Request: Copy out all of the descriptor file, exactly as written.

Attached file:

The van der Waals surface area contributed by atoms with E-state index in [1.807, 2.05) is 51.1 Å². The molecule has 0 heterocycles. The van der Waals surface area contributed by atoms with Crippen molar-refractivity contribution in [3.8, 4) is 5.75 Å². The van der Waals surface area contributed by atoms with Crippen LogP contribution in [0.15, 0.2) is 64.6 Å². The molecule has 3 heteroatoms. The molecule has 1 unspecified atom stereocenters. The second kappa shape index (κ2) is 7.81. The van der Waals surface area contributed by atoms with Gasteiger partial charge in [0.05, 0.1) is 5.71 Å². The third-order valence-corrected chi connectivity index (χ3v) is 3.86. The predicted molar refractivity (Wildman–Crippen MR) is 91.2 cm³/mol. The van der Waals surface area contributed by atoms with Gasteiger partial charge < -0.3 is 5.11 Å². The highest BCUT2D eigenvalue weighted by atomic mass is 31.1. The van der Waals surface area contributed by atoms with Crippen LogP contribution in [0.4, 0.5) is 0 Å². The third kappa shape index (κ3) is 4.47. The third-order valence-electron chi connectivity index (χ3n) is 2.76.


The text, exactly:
The van der Waals surface area contributed by atoms with E-state index in [1.807, 2.05) is 51.1 Å². The molecule has 0 heterocycles. The van der Waals surface area contributed by atoms with Crippen molar-refractivity contribution in [3.8, 4) is 5.75 Å². The van der Waals surface area contributed by atoms with Crippen LogP contribution in [0.15, 0.2) is 64.6 Å². The molecule has 3 heteroatoms. The molecule has 1 unspecified atom stereocenters. The second kappa shape index (κ2) is 7.81. The van der Waals surface area contributed by atoms with Gasteiger partial charge in [0.05, 0.1) is 5.71 Å². The third-order valence-corrected chi connectivity index (χ3v) is 3.86. The predicted molar refractivity (Wildman–Crippen MR) is 91.2 cm³/mol. The van der Waals surface area contributed by atoms with Gasteiger partial charge < -0.3 is 5.11 Å². The highest BCUT2D eigenvalue weighted by atomic mass is 31.1. The van der Waals surface area contributed by atoms with Crippen LogP contribution in [0.4, 0.5) is 0 Å². The third kappa shape index (κ3) is 4.47. The third-order valence-electron chi connectivity index (χ3n) is 2.76.